Understanding the impact of environmental change on plant traits is an important issue in evolutionary biology. As the only direct evidence of past life, fossils provide important information on the interactions between plants and environmental change. After ten years' survey, Professor Zhou Zhekun's group from Kunming Institute of Botany has discovered more than ten well preserved Neogene plant fossil sites in southwestern China which are important to understand past climate and response of plants to the changing climate in this region. Their recent work, entitled "Evolution of stomatal and trichome density of the Quercus delavayi complex since the late Miocene", was published in CHINESE SCIENCE BULLETIN.2013, Vol 58(21).
Comparing closely related fossils from different geological periods is an efficient method to understand how plants respond to climatic change across a large scale. However, few studies have been carried out due to lack of a continuous fossil record. In their recent study, Prof. Zhou's group investigated detailed micro-morphology of a dominant element in Neogene fossil sites, Quercus delavayi complex (one oak species) to answer this question.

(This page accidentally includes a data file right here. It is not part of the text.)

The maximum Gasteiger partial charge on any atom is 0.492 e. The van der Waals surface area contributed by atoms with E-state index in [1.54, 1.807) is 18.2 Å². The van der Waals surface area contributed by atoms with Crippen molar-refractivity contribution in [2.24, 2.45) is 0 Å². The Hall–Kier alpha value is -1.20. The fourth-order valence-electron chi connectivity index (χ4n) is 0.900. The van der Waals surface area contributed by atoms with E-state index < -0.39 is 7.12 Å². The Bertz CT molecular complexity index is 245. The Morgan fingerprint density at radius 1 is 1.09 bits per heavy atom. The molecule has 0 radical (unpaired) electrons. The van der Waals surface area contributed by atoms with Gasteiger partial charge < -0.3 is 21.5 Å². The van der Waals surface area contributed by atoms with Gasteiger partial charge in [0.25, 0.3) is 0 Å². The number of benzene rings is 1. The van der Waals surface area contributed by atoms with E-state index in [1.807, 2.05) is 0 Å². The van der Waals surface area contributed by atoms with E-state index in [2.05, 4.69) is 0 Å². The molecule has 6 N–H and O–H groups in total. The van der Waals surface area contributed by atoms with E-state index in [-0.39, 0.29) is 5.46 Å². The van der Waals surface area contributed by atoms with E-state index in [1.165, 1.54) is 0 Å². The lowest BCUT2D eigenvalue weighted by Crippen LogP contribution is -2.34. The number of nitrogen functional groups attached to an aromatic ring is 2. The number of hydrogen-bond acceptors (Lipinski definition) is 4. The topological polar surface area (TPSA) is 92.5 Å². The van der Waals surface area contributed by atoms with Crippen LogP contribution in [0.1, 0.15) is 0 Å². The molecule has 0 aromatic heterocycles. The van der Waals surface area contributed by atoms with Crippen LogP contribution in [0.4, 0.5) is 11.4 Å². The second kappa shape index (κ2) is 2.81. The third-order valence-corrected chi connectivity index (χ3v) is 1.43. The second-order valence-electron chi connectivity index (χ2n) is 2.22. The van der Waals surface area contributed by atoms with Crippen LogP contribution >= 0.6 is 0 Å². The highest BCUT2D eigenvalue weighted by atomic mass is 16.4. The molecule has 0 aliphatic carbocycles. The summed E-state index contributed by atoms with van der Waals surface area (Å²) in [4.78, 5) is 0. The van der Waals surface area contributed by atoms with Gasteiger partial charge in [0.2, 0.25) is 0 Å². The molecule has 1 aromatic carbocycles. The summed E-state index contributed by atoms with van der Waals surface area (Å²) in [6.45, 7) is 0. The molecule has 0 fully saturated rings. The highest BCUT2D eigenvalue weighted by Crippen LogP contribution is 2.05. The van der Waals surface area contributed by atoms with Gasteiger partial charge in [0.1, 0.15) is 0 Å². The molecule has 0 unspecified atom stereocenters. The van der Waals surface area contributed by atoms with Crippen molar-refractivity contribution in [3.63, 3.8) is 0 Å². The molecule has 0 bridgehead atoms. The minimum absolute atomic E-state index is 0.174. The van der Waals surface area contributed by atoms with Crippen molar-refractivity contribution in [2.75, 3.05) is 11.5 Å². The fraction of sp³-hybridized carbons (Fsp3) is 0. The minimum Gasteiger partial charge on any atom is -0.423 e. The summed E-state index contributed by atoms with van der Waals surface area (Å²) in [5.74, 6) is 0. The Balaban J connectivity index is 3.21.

Their results show that Quercus delavayi complex from different periods share similar leaf morphology, but differ with respect to trichome and stomatal densities. The stomatal density of the Q. delavayi complex was the highest during the late Miocene, declined in the late Pliocene, and then increased during the present epoch. These values show an inverse relationship with atmospheric CO2 concentrations. Since the late Miocene, a gradual reduction in trichome base density has occurred in this complex. This trend is the opposite of that of precipitation, indicating that increased trichome density is not an adaptation to dry environments. These results are important to understand the relationship between plant evolution and climatic change which are important to predict the fate of current biodiversity in a changing environment.
This research project was partially supported by a grant from the National Natural Science Foundation of China and a 973 grant from Department of Science and Technology of China. Knowledge of the past is crucial to understand the future. The researchers suggest the old subject 'Paleontology' can reveal long term evolution in the past which is hardly seen in 'Neontology' should receive more attention.